Vikram Nehru is a former Chief Economist with the World Bank.
He says it will be years before the financial system will be developed enough and foreign investment shouldn't be rushed.
Correspondent: Karon Snowdon
Speaker: Vikram Nehru, Senior Associate and Bakrie Chair in Southeast Asian Studies, Carnegie Endowment for International Peace, Washington
SNOWDON: In the past few years, 35 foreign banks have opened offices in Myanmar, but they aren't allowed to do much or invest directly in local banks. By September some of them might be given licences for limited operations. But while the government is keen to tap into foreign expertise and funds to build a stronger financial sector there are risks.
Former World Bank Chief economist Vikram Nehru says there should be no rush.
NEHRU: There is no low income country that has opened its banking system to foreign direct investment successfully. To have fully owned foreign banks involved in the retail sector that could potentially be destabilising for the domestic bank system and that's why its not recommended.
SNOWDON: So there is a systemic risk to a dominance by foreign banks?
NEHRU: Indeed, there is a systemic risk when there is dominance by foreign banks because that could lead to domestic banks literally going bankrupt because there would be a flight to safety by depositors to the foreign banks. That is to risky at this stage.
SNOWDON: Australia's ANZ Bank was one of the first to get a foothold in Myanmar and sees it as an important part of its Asian expansion. No one from the bank however was available to comment for this story. Nor was a representative of government or the Bank association.
Myanmar isn't short of local banks but they are weak and so is regulation at this stage. The important small business and farming sectors find it hard to get finance from them. The alternative, micro finance has bloomed since the political changes of recent years. And it's now its a crowded sector but problematic, not just because the interest rates are generally higher than banks.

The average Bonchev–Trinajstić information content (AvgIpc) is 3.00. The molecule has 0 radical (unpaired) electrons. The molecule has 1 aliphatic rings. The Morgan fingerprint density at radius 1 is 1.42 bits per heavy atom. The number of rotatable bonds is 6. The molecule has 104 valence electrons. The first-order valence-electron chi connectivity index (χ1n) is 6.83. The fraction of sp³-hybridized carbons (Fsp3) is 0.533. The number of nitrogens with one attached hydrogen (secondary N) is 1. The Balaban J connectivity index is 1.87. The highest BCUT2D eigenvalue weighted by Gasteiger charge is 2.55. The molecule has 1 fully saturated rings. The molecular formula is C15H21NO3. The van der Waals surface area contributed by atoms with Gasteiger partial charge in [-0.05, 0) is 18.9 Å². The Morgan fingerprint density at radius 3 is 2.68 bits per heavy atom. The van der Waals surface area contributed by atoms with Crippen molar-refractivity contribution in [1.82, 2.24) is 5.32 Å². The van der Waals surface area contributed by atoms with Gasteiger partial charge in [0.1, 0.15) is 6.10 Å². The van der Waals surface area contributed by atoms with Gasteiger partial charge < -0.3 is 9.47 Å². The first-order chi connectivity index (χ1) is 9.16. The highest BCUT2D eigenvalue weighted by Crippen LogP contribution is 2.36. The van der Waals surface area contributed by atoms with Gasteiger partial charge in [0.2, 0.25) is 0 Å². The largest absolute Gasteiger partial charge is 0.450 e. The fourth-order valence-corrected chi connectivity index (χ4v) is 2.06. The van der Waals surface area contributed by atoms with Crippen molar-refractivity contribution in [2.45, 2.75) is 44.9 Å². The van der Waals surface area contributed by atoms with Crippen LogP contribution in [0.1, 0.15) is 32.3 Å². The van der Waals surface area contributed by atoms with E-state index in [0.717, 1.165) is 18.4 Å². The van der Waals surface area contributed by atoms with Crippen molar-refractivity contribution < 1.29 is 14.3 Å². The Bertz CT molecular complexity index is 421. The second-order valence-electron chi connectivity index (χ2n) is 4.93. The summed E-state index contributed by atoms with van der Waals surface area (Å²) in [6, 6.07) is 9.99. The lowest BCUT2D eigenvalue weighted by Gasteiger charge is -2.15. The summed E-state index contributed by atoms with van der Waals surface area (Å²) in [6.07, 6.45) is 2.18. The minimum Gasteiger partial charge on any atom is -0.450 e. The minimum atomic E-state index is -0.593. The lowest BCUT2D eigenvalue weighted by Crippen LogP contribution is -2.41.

The loan amounts are too small to attract the regular banking sector and it remains outside government supervision.
NEHRU: And this to could potentially be destabilising.
SNOWDON: Vikram Nehru, who is now senior associate in Bakrie Chair in Southeast Asian Studies at the Carnegoie Endowment for International Peace in Washington.
The International Monetary Fund this month raised its growth forecast for this year to 8-and-a half per cent, noting recent economic reforms have helped the country post a healthy rate of growth. But the IMF added without broad reforms that momentum could be at risk. It added an expected rush of foreign banks into the rapidly growing financial sector will add to the strain. Foreign banks could help with technology, improved standards, the development of basic infrastructure, and a stable source of funding.
But again Vikram Nehru says caution is the best policy while Myanmar develops policies and institutions.
NEHRU: Involving foreign banks in Myanmar's banking system is important, but it has to be done gradually and in stages, through joint ventures, due it through technical assistance, due it through strategic partnerships of various kinds. All I'm recommending is at this stage, having fully owned foreign banks and retail banking is not something that will be desirable.
SNOWDON: Foreign banks, of course, are clamouring at Myanmar's door aren't they, are they going to be satisfied with this transitional role?
NEHRU: Well, I hope what the authorities will do is that if they do allow foreign banks in, that they restrict them to providing financial services to the foreign investor community and that indeed is essential. It's just that if they were to then enter retail banking, then that could be something that could potentially be destabilising.
SNOWDON: An international conference next month in Yangon will detail the next moves the government intends to take.
source: Radio Australia